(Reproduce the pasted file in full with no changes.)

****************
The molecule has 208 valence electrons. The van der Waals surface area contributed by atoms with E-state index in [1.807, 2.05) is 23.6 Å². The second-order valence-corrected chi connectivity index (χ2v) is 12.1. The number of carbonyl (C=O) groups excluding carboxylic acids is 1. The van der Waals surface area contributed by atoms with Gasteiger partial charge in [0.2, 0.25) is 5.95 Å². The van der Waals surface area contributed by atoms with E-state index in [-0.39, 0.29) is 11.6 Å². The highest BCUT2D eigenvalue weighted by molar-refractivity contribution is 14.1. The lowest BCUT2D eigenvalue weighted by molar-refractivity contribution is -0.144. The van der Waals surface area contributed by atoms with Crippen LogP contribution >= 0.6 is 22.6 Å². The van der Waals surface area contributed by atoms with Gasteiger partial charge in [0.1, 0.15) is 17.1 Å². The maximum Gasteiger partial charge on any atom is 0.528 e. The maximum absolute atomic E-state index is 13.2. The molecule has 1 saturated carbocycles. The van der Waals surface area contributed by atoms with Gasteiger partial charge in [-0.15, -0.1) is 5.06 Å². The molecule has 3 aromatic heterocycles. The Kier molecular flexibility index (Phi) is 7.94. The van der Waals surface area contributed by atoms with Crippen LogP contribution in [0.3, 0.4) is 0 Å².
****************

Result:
The molecule has 208 valence electrons. The van der Waals surface area contributed by atoms with E-state index in [1.807, 2.05) is 23.6 Å². The second-order valence-corrected chi connectivity index (χ2v) is 12.1. The number of carbonyl (C=O) groups excluding carboxylic acids is 1. The van der Waals surface area contributed by atoms with Gasteiger partial charge in [0.2, 0.25) is 5.95 Å². The van der Waals surface area contributed by atoms with E-state index in [-0.39, 0.29) is 11.6 Å². The highest BCUT2D eigenvalue weighted by molar-refractivity contribution is 14.1. The lowest BCUT2D eigenvalue weighted by molar-refractivity contribution is -0.144. The van der Waals surface area contributed by atoms with Crippen LogP contribution >= 0.6 is 22.6 Å². The van der Waals surface area contributed by atoms with Gasteiger partial charge in [0.1, 0.15) is 17.1 Å². The maximum Gasteiger partial charge on any atom is 0.528 e. The maximum absolute atomic E-state index is 13.2. The molecule has 1 saturated carbocycles. The van der Waals surface area contributed by atoms with Gasteiger partial charge in [-0.15, -0.1) is 5.06 Å². The molecule has 3 aromatic heterocycles. The Kier molecular flexibility index (Phi) is 7.94. The van der Waals surface area contributed by atoms with Crippen LogP contribution in [0.3, 0.4) is 0 Å².